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WEDNESDAY, July 4 (HealthDay News) -- Routine screening of the embryos of older mothers won't increase their chances of successful pregnancy after in vitro fertilization, and might even have the opposite effect, a new Dutch study suggests.
In the July 5 issue of the New England Journal of Medicine, European researchers report that the live birth rate for older women who had preimplantation screening as part of the in vitro fertilization (IVF) procedure was 24 percent compared to 35 percent in women who had IVF without preimplantation screening.
"Preimplantation genetic screening is meant to increase the chance to achieve a live birth," said Sjoerd Repping, director of the IVF laboratory at the Center for Reproductive Medicine at the Academic Medical Center in Amsterdam. Instead, Repping said, "PGS significantly reduces the chance of an ongoing pregnancy in women of advanced maternal age."
Preimplantation genetic screening is done by removing one or two cells from an embryo before it's implanted in the mother's uterus. Those cells are then tested for certain known abnormalities, such as cystic fibrosis, Huntington's disease and sickle cell anemia. The procedure adds between $3,000 and $5,000 to an IVF attempt, but for people at high risk of transmitting a genetic abnormality, it can help assure a healthy pregnancy.
"Preimplantation genetic diagnosis is not without risk, however," wrote Dr. John Collins from McMaster University in an accompanying editorial. On average, live birth rates are lower after preimplantation screening, according to Collins.
Dr. Jamie Grifo, director of the division of reproductive endocrinology at the New York University School of Medicine, said he believed the act of taking a biopsy from the embryo to remove the cells for genetic testing does reduce the pregnancy rate "to some extent."
But, he added, in certain high-risk women, the benefits of knowing that you're not transmitting a devastating genetic illness to your offspring outweigh the risks of the procedure.
The current study included 408 women between 35 and 41 years old, ages that are considered "advanced" when trying to conceive. Two hundred and six were randomly assigned to the preimplantation genetic screening group and the remainder to a control group receiving standard IVF.
The rates of ongoing pregnancy -- defined as a pregnancy lasting 12 weeks or longer -- was 25 percent in the preimplantation screening group versus 37 percent in the non-screening group. And, live birth rates were 24 percent and 35 percent, respectively.
Repping said that several factors may be responsible for this difference. The first is that the act of taking a biopsy may damage embryos somehow. Another is due to technical limitations of the preimplantation screening -- embryos currently thought to be normal may actually have unknown defects. And, finally, the cell or cells tested may not be representative of the whole embryo.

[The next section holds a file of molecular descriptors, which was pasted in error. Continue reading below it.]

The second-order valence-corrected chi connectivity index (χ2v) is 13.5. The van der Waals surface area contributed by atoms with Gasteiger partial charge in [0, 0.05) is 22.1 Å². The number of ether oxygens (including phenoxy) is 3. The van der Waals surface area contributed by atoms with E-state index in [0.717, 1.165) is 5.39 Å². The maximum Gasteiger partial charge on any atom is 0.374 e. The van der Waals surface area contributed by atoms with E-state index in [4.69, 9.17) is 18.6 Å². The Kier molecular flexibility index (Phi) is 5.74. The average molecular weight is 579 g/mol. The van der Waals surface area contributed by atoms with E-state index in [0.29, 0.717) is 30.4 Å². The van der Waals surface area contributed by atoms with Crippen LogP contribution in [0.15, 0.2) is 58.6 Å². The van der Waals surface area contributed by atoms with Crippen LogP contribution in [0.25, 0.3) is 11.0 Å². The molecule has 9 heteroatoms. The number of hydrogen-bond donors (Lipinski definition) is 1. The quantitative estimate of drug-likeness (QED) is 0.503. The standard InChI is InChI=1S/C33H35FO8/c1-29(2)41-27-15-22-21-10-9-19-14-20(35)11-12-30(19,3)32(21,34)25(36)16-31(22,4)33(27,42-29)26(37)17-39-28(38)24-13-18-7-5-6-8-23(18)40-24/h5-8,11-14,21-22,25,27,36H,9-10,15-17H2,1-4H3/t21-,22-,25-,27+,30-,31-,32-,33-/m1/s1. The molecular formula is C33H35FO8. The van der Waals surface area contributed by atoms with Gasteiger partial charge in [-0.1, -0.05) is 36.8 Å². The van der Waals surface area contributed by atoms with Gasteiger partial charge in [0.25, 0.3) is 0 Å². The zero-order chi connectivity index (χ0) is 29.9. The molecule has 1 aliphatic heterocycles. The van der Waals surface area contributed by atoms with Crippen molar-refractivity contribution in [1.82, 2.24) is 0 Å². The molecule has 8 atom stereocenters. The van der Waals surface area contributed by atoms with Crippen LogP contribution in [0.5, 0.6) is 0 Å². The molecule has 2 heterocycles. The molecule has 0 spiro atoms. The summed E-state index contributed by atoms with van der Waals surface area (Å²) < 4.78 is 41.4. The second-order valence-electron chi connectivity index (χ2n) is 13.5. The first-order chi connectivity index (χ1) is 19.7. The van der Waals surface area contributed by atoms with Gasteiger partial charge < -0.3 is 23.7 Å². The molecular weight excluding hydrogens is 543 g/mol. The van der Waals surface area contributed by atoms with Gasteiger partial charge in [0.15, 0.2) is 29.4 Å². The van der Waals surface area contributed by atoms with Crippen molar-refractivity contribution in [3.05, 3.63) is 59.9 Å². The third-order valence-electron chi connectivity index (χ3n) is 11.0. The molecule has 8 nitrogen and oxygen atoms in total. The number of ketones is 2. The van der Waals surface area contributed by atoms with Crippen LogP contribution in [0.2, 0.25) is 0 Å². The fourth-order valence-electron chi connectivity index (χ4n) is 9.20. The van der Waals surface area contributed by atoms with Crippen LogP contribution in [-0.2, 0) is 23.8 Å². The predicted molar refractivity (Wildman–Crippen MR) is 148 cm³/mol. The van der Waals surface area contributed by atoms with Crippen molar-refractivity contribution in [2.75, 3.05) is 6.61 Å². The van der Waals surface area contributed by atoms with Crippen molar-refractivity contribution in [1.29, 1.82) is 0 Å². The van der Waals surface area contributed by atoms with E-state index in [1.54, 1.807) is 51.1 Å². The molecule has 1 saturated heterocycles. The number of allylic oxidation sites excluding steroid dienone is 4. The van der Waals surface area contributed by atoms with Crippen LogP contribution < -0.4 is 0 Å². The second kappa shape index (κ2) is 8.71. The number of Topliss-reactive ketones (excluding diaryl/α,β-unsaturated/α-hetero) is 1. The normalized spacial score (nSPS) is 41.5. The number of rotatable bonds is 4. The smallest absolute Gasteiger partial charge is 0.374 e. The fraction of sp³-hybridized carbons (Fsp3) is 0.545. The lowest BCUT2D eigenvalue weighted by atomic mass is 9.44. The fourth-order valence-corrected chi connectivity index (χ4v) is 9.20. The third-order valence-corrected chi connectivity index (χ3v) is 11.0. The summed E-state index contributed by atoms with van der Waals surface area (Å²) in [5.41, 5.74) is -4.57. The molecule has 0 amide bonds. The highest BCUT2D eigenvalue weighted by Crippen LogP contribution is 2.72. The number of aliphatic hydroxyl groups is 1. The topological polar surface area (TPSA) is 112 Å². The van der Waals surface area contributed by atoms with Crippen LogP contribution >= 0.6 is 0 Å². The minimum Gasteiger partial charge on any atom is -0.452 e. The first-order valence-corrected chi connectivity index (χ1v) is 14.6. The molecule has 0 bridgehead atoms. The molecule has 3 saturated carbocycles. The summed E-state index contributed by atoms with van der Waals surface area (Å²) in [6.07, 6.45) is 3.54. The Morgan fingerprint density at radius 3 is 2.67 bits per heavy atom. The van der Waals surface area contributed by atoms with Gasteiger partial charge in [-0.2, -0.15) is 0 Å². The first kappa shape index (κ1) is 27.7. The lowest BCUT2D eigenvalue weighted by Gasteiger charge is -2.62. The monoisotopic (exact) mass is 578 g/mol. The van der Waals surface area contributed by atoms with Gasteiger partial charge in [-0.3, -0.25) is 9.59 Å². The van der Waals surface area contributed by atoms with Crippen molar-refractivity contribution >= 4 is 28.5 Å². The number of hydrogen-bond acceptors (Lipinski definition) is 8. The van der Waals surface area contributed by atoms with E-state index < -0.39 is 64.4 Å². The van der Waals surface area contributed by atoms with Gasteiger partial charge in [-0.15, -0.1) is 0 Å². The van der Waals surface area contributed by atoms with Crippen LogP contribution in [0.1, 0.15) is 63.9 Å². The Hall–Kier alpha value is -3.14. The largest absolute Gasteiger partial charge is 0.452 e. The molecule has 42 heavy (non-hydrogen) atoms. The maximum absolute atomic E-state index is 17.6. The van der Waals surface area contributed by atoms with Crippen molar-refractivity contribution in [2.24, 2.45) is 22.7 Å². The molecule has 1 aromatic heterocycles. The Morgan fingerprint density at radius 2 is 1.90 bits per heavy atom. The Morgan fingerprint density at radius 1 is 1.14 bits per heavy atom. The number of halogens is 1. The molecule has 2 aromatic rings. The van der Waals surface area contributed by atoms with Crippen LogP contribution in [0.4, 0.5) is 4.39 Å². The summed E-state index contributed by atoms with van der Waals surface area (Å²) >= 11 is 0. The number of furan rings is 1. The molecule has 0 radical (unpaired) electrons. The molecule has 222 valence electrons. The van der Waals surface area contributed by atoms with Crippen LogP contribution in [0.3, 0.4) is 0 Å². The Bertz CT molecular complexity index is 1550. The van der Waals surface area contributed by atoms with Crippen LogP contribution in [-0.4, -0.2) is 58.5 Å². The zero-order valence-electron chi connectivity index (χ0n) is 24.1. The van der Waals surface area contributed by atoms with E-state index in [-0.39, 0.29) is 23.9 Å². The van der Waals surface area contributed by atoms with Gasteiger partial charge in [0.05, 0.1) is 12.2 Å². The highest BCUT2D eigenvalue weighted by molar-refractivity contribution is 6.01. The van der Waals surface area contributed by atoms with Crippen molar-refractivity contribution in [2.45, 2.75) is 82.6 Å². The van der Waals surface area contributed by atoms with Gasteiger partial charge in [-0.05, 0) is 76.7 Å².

"Preimplantation genetic screening is an expensive technique that is very frequently offered to women of advanced maternal age under the statement that it will increase pregnancy rates. The fact that the data show that it does not -- on the contrary, it decreases pregnancy rates -- should be included in the counseling of these patients undergoing IVF treatment," said Repping.
Grifo had several concerns about the study, however. One is that the pregnancy rates achieved in the study were lower than those commonly achieved in the United States. "Will these findings hold up in programs that have better pregnancy rates? This is a technique that requires a lot of experience and continued practice," said Grifo, who added that the study did not detail the experience level of the technicians involved in the study.
Additionally, Grifo said that preimplantation screening isn't routinely recommended for older women who don't have a history of genetic disorders or recurrent miscarriages.
One of the best things an older woman who plans on undergoing IVF can do to increase her chances of having a baby, Grifo said, is to make sure she goes to a clinic with lots of experience and higher success rates.
"This is a highly specialized technique that requires a team of experienced people," he explained.
The study was released early Wednesday to coincide with a presentation at the European Society of Human Reproduction and Embryology's annual meeting in Lyon, France.
SOURCES: Sjoerd Repping, Ph.D., associate professor, reproductive biology, and director, IVF laboratory, Center for Reproductive Medicine, the Academic Medical Center, Amsterdam, the Netherlands; Jamie Grifo, M.D., director, division of reproductive endocrinology, and professor, obstetrics and gynecology, New York University School of Medicine, and attending physician, Tisch Hospital, New York City; July 5, 2007, New England Journal of Medicine
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